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Novelist Nadeem Aslam wins Yale prize

March 10, 2014

WASHINGTON: Pakistani writer Nadeem Aslam has won the Yale University’s prestigious Windham Campbell Literature Prize 2014 for his fiction works which “explore historical and political trauma with lyricism and profound compassion”.

Mr Aslam is among the eight winners in three categories — fiction, non-fiction and drama — who will receive $150,000 each in recognition of their achievements and to support their ongoing work.

The writers didn’t know that they had been nominated and their responses to winning the prizes ranged from shock to gratitude, the university said on its website.

Mr Aslam who was born in Gujranwala in 1966 and moved to Britain as a teenager when his father went into exile during the Ziaul Haq regime responded lyrically to the award announcement.

“Artists are moths, chewing holes in the robes of the powerful and the unjust. My work is a private response to the world I live in, so when readers agree with what I have written I am deeply grateful because it makes me feel less alone.”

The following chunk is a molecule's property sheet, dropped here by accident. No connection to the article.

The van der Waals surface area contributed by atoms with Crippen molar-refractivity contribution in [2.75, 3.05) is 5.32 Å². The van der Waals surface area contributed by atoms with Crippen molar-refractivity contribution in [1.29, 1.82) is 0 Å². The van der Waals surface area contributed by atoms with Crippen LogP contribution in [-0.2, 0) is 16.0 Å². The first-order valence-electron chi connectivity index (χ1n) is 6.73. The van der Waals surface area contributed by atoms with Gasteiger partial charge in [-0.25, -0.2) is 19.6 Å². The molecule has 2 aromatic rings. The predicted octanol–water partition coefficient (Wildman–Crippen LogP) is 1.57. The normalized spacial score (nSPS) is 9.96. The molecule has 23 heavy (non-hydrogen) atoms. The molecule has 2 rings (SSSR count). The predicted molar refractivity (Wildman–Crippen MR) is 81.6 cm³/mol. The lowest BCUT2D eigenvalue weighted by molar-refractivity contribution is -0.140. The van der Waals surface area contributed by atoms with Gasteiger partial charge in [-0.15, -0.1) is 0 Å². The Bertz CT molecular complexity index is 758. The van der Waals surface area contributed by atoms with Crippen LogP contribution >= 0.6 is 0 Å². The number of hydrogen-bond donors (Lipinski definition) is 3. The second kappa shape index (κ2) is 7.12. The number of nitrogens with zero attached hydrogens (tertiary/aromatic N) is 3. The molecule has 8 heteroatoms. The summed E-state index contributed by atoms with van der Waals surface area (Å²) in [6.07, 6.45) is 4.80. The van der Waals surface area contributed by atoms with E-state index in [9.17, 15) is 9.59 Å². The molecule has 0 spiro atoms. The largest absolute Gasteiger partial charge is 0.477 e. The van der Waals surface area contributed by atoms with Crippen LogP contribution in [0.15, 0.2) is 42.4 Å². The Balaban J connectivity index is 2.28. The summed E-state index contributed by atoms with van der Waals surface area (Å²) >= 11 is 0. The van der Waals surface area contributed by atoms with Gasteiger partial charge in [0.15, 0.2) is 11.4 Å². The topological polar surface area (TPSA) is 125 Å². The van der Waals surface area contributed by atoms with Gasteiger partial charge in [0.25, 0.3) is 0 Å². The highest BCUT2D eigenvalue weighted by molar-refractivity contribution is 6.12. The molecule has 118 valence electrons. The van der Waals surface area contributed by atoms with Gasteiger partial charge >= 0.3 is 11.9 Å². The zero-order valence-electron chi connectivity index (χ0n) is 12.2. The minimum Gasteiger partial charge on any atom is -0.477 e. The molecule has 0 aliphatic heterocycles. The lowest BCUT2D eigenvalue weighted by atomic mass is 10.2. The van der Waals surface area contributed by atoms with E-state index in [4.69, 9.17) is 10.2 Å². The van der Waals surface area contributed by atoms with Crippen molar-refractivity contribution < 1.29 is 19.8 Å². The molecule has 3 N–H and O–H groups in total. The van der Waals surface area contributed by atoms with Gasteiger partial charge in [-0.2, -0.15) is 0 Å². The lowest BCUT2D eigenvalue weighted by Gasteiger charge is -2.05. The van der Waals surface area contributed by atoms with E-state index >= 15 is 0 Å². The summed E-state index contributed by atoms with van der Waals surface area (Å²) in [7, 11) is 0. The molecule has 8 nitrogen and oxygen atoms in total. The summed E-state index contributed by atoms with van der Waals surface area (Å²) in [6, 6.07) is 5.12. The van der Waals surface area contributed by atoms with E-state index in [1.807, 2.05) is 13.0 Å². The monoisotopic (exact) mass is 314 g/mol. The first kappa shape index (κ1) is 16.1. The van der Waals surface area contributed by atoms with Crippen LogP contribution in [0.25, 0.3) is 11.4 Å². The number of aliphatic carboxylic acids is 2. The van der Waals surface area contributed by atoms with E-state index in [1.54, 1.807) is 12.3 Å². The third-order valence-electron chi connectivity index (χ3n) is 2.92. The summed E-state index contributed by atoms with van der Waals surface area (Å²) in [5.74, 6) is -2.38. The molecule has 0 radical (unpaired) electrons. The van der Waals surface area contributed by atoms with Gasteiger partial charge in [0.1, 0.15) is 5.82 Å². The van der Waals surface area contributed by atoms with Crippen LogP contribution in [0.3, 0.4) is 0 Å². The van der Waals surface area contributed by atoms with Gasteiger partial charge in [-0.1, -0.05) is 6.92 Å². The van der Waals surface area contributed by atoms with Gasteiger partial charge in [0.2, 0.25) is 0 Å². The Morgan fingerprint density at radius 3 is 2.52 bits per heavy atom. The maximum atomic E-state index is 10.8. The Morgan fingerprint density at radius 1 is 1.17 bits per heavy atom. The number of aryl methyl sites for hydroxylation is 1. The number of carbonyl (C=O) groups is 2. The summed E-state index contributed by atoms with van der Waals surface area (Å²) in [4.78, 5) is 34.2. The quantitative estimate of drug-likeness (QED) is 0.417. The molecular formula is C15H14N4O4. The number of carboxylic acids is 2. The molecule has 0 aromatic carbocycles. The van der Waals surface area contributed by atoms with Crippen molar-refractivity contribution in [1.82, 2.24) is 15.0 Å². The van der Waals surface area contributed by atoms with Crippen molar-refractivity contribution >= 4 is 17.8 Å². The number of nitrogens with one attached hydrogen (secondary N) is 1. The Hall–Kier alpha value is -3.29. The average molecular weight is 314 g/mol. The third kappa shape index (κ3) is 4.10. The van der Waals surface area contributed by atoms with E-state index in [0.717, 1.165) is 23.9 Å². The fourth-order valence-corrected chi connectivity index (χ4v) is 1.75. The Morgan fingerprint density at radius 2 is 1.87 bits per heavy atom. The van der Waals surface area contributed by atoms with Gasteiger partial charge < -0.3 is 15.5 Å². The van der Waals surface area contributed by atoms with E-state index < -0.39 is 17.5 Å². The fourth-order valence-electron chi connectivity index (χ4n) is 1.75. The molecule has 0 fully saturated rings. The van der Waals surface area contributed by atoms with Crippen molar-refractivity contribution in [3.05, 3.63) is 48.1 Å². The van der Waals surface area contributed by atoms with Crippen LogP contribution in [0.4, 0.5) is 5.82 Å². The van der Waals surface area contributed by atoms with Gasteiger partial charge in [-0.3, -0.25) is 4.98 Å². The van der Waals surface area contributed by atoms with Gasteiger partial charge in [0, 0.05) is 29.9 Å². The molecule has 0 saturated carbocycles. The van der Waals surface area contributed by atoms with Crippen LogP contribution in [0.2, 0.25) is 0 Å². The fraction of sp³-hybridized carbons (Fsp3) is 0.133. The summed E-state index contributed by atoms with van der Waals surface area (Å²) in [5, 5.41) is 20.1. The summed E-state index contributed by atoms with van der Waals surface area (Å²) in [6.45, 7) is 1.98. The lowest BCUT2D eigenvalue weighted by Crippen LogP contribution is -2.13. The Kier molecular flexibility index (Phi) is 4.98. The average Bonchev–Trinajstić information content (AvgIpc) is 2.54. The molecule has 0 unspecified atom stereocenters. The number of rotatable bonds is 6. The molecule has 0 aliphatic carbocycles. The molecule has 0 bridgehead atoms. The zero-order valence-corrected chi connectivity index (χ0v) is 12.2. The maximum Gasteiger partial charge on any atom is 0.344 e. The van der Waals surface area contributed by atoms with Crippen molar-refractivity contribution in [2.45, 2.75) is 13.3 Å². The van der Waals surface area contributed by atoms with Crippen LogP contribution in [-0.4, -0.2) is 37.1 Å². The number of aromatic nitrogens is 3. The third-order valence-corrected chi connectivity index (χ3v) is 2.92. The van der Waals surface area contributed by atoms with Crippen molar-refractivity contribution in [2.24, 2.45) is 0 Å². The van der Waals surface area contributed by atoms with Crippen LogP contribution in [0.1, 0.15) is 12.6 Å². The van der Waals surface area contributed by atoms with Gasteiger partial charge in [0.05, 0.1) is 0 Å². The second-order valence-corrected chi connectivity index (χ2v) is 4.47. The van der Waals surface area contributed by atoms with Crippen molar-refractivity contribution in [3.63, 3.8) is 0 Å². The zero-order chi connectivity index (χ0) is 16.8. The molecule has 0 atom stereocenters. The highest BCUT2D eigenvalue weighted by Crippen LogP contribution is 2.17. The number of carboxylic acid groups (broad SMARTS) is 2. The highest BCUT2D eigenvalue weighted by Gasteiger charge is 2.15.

Mr Aslam is the author of four highly-regarded works of fiction: The Season of the Rainbirds, Maps for Lost Lovers, The Wasted Vigil, and most recently, The Blind Man’s Garden.

His characters are often deeply religious and conservative, disenchanted with the modern world and suspicious of the West.

“Aslam’s great gift is to render the thoughts and actions of those who are most exposed to the dislocations and disruptions of history in ways that bring forth their full humanity.

The consequences of the choices his characters make feel as momentous in the world in which the novel takes place as they do in the one in which the reader lives.”

Announcing the award winners, the Beinecke Rare Book and Manuscript Library at Yale said this year’s recipients illustrated the global scale of the prizes, with the eight winning writers hailing from seven countries.

The winners are: in fiction, Aminatta Forna (Sierra Leone), Nadeem Aslam (Pakistan) and Jim Crace (United Kingdom); in non-fiction, Pankaj Mishra (India) and John Vaillant (United States/Canada); and in drama, Kia Corthron (US), Sam Holcroft (UK) and Nolle Janaczewska (Australia).—APP